Above the Fray

UWB for wireless microphone clarity and security. 9/19/2011 10:14 AM Eastern

Above the Fray

Sep 19, 2011 2:14 PM, By James Careless

UWB for wireless microphone clarity and security.

Because Fairview Health Services wanted to maintain a flexible space without hard wiring a teleconferencing system in its Heritage Room boardroom, Alpha Video selected Audio-Technica SpectraPulse UWB wireless mic system.

One of the most confidential forms of communication is that between doctor and patient. In addition to secure, that communication must also be clear. As the wireless spectrum grows more crowded, noisy, and potentially insecure, Fairview Health Services in downtown Minneapolis found a unique wireless conferencing solution that also suited their third major concern: preserving the integrity of their historical building.

Fairview Health Services is a network of hospitals and clinics through Minnesota. The company’s headquarters is in an early 20th-century building in downtown Minneapolis, and features an elegant boardroom with a carved stone fireplace and full-length windows. The Heritage Room boardroom needed a new conferencing system; Alpha Video, a systems integrator based in Edina, Minn., set out to bring the boardroom up to 21st-century teleconferencing standards.

“They wanted a very flexible space, where they could move the tables around as needed and yet retain the ability to do teleconferencing with a minimum of setup,” says Brian Mathison, Alpha Video’s integration specialist. “They also wanted the space to be easily upgradable to videoconferencing in the future, which is why we installed a large video matrix switch.”

Because Fairview Health Services wanted to keep its boardroom layout flexible, a wired microphone system was impractical. “The room has many hard surfaces, so installing a hanging ceiling microphone system was out of the question because of the way it would sound,” Mathison says. “I don’t think they wanted it either because of the way it would look.”

Going wireless comes with its own perils. First, growing congestion in the RF spectrum is making it increasingly difficult to provide wireless users with continuous, reliable service that resists interference from outside transmitters. Second, anytime someone transmits over radio waves, they risk unauthorized eavesdropping by outside listeners. Since top Fairview doctors and administrators use the boardroom, maintaining signal security is an absolute must.

It is for these reasons that Alpha Video decided to install Audio-Technica’s SpectraPulse UWB Wireless Microphone System in the boardroom. SpectraPulse gets around the issues of RF congestion by transmitting in the 6-10GHz band. “The transmission signals are precisely timed,” Mathison says. “Because the receiver is synced to the transmitter, it knows the exact transmission structure and timing. This ensures that the audio comes through in a continuous, uninterrupted feed.”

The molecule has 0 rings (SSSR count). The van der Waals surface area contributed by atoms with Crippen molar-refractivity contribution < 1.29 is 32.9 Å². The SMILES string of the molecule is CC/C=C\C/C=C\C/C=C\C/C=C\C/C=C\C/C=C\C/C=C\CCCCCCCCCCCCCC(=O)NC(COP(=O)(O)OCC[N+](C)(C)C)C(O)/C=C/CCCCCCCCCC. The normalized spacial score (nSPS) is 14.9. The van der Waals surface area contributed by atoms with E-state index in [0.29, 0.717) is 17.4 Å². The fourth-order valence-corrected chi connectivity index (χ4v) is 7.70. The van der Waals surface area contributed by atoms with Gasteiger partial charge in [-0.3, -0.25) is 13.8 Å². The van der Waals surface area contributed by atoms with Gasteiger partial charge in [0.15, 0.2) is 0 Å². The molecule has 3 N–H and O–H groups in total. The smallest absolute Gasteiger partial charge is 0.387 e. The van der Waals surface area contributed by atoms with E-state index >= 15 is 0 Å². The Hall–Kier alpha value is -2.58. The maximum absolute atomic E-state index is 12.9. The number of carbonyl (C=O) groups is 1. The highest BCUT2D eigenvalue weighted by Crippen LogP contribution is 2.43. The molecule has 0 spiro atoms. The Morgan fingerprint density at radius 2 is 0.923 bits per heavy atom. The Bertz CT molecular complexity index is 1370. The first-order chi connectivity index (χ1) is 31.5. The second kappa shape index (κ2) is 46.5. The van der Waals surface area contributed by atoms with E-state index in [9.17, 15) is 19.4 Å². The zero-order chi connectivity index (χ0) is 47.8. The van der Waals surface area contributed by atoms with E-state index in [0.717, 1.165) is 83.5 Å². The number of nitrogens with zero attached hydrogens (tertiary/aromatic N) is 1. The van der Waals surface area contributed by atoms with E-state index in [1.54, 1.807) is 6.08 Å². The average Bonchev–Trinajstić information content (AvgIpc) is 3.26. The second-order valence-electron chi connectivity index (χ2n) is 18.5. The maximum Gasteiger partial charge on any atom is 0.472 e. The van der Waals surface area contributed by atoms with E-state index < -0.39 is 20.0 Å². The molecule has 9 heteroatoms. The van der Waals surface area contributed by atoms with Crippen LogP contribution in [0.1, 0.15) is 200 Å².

By operating at such a high frequency, the SpectraPulse system reduces its vulnerability to interference from outside fixed-band RF sources. In fact, Audio-Technica claims that by “operating in the sparsely populated 6-10GHz range, SpectraPulse systems are completely out of the range of TV signals and white space devices.”

The system transmits the digital audio using “pulses” that are two nanoseconds long. These pulses are transmitted at the extremely low average power level of 40nW. Since there is no carrier wave and the transmission has such a low power, these short pulses are extremely hard to lock onto. Audio-Technica also offers an optional 128-bit AES encryption package for customers who want top-level protection. This level of encryption has actually won approval from the National Security Agency for transmitting classified information.

But ultimately for Alpha Video, the most fundamental question is functionality. The only way to truly know is to set the system up, which Alpha Video did in the boardroom in October 2010. Specifically, Alpha Video installed 14 Audio-Technica mtu101 boundary microphone/transmitters, small personal microphones with built-in transmitter bases; two aci707 wireless audio control interfaces; one drm141 wireless digital receiver; and two cei007 microphone charging stations.

“The Audio-Technica system works well within the confined space of the boardroom, which is about 40ft. by 25ft.,” Mathison says. “The signals bounce around really well, so the receiver had no problems picking up the microphones’ transmissions. We have been able to walk all around the room with the transmitter units, and had no problems with dropouts.”

Above the Fray

Sep 19, 2011 2:14 PM, By James Careless

UWB for wireless microphone clarity and security.

The audio from the wireless system, plus audio from the speaker’s podium captured using a Shure dual-channel wireless mic system, is fed into a Biamp AudiaFlex CM chassis with CobraNet. The chassis has nine Biamp AEC 2-channel echo cancelling mic input cards, an OP2e 2-channel mic/line output cards, and a TI-2 telephone interface card. This forms the backbone for the teleconferencing system. The boardroom also has a Stewart Audio DA-770-2 two-channel 80W amplifier and eight Tannoy low-profile ceiling speakers.